long on brains
Does this mean 'be smart' or 'having many smart people'?
One dictionary says 'long' means 'having or being more than normal or necessary'.
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You can say
I am short of time.
I am short on coffee.
Be long on something then would convey the opposite meaning. It means you would have a good or large supply or endowment (10).
We are long on corn.
I think the problem we have is that we are long on generalities and short on specifics.
As @James pointed out, "long on brains" means "being bright and intelligent". Initially, it didn't make sense to me and my best guess was that it could be said by a seller of animals' brains at the wet market who has a sufficient amount of brains.
Does this mean 'be smart' or 'having many smart people?
In American English, it’s a personal characteristic. To be “long on brains” means to have a lot of brain power (colloquially “brains”), but it is also part of a common idiom that implies that one is “long” on something (brain power, physical prowess, or some other characteristic) while being “short” in another.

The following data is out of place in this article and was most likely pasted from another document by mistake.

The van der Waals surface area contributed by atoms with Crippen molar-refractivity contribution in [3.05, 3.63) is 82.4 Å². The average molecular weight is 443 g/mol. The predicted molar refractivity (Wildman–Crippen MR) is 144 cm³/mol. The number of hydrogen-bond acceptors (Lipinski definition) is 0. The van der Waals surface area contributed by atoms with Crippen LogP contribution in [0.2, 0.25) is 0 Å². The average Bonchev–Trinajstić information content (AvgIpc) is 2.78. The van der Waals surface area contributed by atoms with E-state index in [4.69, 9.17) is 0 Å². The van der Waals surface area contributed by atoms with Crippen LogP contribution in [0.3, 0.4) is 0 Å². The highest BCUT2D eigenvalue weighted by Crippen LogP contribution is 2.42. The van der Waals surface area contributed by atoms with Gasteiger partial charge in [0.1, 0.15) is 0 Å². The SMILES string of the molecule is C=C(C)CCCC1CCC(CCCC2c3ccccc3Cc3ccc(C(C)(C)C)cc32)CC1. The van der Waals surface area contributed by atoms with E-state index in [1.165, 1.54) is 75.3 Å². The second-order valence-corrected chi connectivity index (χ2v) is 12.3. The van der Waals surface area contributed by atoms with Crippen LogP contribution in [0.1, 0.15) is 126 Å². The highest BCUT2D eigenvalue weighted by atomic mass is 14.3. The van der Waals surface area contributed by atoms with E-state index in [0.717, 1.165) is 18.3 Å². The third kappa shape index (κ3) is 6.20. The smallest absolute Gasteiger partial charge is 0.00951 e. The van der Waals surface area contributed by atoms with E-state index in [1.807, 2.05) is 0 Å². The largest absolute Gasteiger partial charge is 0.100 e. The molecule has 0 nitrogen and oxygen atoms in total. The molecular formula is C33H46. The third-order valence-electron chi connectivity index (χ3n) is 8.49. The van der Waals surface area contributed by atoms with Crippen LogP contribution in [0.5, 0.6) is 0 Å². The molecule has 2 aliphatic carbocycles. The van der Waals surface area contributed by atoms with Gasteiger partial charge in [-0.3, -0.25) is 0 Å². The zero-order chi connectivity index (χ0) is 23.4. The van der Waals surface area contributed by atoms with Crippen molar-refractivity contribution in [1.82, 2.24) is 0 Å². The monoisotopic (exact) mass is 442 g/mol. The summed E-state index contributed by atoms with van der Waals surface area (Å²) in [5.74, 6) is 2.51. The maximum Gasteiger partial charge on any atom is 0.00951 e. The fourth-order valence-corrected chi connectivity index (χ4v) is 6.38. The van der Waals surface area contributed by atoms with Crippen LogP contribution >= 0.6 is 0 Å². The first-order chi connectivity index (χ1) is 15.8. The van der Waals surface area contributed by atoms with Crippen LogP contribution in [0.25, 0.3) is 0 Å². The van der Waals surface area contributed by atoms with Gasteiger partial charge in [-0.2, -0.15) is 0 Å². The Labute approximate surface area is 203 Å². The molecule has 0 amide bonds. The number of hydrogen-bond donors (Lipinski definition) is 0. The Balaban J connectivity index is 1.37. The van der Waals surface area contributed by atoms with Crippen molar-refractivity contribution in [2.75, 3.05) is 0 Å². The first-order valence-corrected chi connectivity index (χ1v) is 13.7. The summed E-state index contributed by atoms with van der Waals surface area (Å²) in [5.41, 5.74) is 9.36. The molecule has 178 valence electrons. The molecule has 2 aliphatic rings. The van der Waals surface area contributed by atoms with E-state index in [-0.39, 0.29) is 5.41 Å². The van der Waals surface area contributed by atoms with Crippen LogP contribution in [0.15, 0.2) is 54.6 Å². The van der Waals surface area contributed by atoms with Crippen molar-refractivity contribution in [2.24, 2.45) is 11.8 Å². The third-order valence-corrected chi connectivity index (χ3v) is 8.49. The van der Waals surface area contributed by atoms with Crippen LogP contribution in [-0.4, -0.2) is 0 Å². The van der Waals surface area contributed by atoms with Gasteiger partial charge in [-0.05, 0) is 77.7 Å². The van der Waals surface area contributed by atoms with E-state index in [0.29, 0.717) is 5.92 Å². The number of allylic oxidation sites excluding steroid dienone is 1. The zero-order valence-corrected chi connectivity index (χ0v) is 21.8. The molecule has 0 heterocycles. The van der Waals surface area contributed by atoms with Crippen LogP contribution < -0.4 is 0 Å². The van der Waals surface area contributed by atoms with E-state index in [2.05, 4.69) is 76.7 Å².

Some stereotypes use this, like sportsmen being assumed to be “long on brawn, but short on brains” or technology people being thought of as long on brains, but short on build, personality, or social skills. These are stereotypes, and like all such generalizations they are often inaccurate, and so the idiom should be considered informal and (potentially) rude or insensitive.
"Brains" usually means just one smart brain because English is weird. We might say "Sue's got brains" to mean she's smart. Comparing a smart person to a strong one is "brains over brawn". It could be "brain over brawn" but if you Google, "brains over brawn" comes up more often. Or "ain't got the brains god gave a goat" means they're stupid.
Long meaning "to be good at" comes from card games such as Bridge. Your cards are sometimes laid out by suit which means lots of one suit (which is good) is visually long. "Clubs are your long suit" in cards becomes "brains are her long suit", or more commonly "strong suit". In cards we might also say "long in clubs" which becomes "long on brains".
I would assume this phrase is borrowed from the stock market. There you can be long on some position, which means you think it will be more valuable in the future. Being short on something means you think its value will fall.
So "long on brains" could mean the speaker thinks having a brain (=being intelligent) will be more valuable in the future.